Raise your hand if you know where this room is located at The Metropolitan Museum of Art. In all the times I’ve taken some special friends on one of my personal-period-rooms-of-the-Met guided tours (I really do those, wanna go?), I have found a lot of people are not aware of this wonderful room by Frank Lloyd Wright. It’s the living room from the Little House, originally in Wayzata, Minnesota, 1912–14. When the house was demolished in 1972, the living room was disassembled and moved here, where it is now on permanent display.
When you step inside, you are completely transported through time and space into a total environment. You are enveloped in quietness, and in FLW himself, as he designed every last element of the room. Possibly even the pottery (I think?). The room feels like a rhythmic, horizontal expanse of warm color, texture and wood, and would have been filled with light, as two sides of the rooms are curtain walls of classic FLW stained glass. It’s an incredibly peaceful space amidst the hum of the museum crowds. It’s not like, a secret or anything, but I’ve never been in there with more than two other people checking it out at the same time. I only wish I could sit on the furniture and relax awhile with a book. As you can see above, the sofa he designed with tabletop arms was pretty much built for that.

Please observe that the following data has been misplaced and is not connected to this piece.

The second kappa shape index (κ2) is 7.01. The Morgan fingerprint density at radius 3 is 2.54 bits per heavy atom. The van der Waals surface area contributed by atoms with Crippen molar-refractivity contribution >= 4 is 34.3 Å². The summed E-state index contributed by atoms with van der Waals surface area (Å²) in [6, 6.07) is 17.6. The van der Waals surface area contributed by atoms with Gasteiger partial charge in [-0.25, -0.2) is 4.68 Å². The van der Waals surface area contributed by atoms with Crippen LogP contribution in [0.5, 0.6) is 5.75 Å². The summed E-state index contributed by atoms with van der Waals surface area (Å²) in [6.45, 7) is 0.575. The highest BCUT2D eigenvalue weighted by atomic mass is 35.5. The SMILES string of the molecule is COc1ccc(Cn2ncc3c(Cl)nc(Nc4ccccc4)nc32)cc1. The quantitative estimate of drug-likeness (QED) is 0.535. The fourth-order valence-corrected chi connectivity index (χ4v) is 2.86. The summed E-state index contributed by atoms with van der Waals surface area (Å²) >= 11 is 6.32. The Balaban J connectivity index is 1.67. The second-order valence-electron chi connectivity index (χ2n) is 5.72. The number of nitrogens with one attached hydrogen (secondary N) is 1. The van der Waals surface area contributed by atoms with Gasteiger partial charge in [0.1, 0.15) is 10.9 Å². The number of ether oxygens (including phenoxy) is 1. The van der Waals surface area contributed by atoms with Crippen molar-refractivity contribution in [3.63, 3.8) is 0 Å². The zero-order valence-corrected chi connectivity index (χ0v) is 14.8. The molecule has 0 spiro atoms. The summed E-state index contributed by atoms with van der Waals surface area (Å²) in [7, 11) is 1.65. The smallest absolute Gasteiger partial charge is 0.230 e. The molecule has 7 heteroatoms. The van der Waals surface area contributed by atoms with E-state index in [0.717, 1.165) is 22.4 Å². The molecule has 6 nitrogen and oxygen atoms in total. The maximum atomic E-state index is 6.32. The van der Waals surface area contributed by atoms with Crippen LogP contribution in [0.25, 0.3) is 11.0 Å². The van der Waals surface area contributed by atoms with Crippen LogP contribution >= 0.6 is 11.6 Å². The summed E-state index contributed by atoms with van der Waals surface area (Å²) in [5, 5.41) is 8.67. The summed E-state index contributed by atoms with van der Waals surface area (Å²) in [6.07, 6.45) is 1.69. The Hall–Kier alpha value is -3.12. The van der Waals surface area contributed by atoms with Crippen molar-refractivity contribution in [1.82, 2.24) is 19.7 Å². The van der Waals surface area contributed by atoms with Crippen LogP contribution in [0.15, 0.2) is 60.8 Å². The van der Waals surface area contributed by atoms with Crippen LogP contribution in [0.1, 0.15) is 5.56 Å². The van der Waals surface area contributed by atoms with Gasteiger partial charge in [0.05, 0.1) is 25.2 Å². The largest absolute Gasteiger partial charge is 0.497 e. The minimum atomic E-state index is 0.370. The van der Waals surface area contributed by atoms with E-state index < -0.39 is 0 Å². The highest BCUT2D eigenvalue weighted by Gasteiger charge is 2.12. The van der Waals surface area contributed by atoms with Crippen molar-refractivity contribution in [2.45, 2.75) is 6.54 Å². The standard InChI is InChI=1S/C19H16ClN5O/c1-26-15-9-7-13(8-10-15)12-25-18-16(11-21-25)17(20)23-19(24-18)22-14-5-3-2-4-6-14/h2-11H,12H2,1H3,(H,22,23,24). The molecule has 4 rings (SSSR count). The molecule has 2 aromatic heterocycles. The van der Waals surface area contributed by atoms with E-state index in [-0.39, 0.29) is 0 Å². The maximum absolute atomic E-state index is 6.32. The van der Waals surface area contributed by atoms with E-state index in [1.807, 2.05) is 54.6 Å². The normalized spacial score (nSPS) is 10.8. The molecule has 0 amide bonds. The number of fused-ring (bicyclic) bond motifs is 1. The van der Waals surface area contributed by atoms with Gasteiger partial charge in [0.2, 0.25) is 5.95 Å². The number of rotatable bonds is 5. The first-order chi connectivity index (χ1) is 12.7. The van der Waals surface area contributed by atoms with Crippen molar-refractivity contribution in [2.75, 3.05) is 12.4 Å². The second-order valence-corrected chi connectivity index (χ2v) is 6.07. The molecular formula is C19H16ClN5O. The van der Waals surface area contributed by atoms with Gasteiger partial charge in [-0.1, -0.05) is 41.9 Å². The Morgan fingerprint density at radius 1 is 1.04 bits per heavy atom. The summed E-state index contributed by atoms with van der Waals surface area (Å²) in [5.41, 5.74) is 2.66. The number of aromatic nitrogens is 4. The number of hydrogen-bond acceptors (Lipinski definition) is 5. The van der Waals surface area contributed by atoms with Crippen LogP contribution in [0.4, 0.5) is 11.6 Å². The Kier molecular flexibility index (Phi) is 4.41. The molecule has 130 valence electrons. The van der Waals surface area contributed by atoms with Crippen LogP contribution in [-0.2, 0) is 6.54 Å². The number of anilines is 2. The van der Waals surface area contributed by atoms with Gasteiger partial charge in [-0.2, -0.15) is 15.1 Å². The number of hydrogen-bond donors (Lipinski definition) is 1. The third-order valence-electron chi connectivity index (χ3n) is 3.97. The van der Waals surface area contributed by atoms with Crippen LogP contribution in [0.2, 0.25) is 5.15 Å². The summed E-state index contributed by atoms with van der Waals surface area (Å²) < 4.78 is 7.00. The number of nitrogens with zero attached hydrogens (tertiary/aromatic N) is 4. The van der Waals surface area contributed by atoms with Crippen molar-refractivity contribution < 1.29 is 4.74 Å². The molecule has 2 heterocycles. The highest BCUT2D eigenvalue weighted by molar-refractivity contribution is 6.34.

P.S. If you want to find this room, it’s on the first floor in the American Wing, near the back of the grand pavilion, toward the far right side.
Read more: Frank Lloyd Wright: Living room from the Little House, Wayzata, Minnesota (1972.60.1) | Heilbrunn Timeline of Art History | The Metropolitan Museum of Art